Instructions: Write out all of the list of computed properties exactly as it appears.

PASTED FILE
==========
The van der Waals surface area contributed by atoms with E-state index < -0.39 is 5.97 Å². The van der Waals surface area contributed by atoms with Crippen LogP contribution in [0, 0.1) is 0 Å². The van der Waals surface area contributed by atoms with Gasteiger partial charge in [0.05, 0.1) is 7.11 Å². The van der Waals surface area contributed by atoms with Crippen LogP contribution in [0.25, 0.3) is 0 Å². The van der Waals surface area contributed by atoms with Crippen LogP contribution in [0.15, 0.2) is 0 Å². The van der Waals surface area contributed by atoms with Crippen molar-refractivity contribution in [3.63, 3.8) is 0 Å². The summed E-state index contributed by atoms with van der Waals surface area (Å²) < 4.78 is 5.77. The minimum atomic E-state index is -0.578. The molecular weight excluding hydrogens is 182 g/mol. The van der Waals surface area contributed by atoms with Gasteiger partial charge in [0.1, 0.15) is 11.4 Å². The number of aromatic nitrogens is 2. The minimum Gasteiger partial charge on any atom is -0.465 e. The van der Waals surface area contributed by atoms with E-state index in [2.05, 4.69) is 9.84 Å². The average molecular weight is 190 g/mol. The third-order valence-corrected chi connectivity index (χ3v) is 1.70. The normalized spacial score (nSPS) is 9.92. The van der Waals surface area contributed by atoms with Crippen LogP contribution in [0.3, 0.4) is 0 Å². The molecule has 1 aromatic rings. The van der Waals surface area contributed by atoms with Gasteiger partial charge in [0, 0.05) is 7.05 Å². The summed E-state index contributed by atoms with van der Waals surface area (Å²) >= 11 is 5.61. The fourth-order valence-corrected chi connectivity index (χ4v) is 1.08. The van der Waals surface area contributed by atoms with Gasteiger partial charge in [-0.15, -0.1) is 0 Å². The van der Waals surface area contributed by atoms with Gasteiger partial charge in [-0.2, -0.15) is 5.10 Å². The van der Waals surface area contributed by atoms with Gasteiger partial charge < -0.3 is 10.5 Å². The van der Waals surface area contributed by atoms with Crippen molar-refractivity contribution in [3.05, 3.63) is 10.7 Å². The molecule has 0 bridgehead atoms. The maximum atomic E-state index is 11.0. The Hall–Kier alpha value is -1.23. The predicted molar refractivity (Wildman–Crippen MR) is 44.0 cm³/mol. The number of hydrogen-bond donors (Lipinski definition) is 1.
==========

The van der Waals surface area contributed by atoms with E-state index < -0.39 is 5.97 Å². The van der Waals surface area contributed by atoms with Crippen LogP contribution in [0, 0.1) is 0 Å². The van der Waals surface area contributed by atoms with Gasteiger partial charge in [0.05, 0.1) is 7.11 Å². The van der Waals surface area contributed by atoms with Crippen LogP contribution in [0.25, 0.3) is 0 Å². The van der Waals surface area contributed by atoms with Crippen LogP contribution in [0.15, 0.2) is 0 Å². The van der Waals surface area contributed by atoms with Crippen molar-refractivity contribution in [3.63, 3.8) is 0 Å². The summed E-state index contributed by atoms with van der Waals surface area (Å²) < 4.78 is 5.77. The minimum atomic E-state index is -0.578. The molecular weight excluding hydrogens is 182 g/mol. The van der Waals surface area contributed by atoms with Gasteiger partial charge in [0.1, 0.15) is 11.4 Å². The number of aromatic nitrogens is 2. The minimum Gasteiger partial charge on any atom is -0.465 e. The van der Waals surface area contributed by atoms with E-state index in [2.05, 4.69) is 9.84 Å². The average molecular weight is 190 g/mol. The third-order valence-corrected chi connectivity index (χ3v) is 1.70. The normalized spacial score (nSPS) is 9.92. The van der Waals surface area contributed by atoms with Crippen LogP contribution in [0.3, 0.4) is 0 Å². The molecule has 1 aromatic rings. The van der Waals surface area contributed by atoms with Gasteiger partial charge in [0, 0.05) is 7.05 Å². The summed E-state index contributed by atoms with van der Waals surface area (Å²) >= 11 is 5.61. The fourth-order valence-corrected chi connectivity index (χ4v) is 1.08. The van der Waals surface area contributed by atoms with Gasteiger partial charge in [-0.15, -0.1) is 0 Å². The van der Waals surface area contributed by atoms with Gasteiger partial charge in [-0.2, -0.15) is 5.10 Å². The van der Waals surface area contributed by atoms with Gasteiger partial charge < -0.3 is 10.5 Å². The van der Waals surface area contributed by atoms with Crippen molar-refractivity contribution in [3.05, 3.63) is 10.7 Å². The molecule has 0 bridgehead atoms. The maximum atomic E-state index is 11.0. The Hall–Kier alpha value is -1.23. The predicted molar refractivity (Wildman–Crippen MR) is 44.0 cm³/mol. The number of hydrogen-bond donors (Lipinski definition) is 1.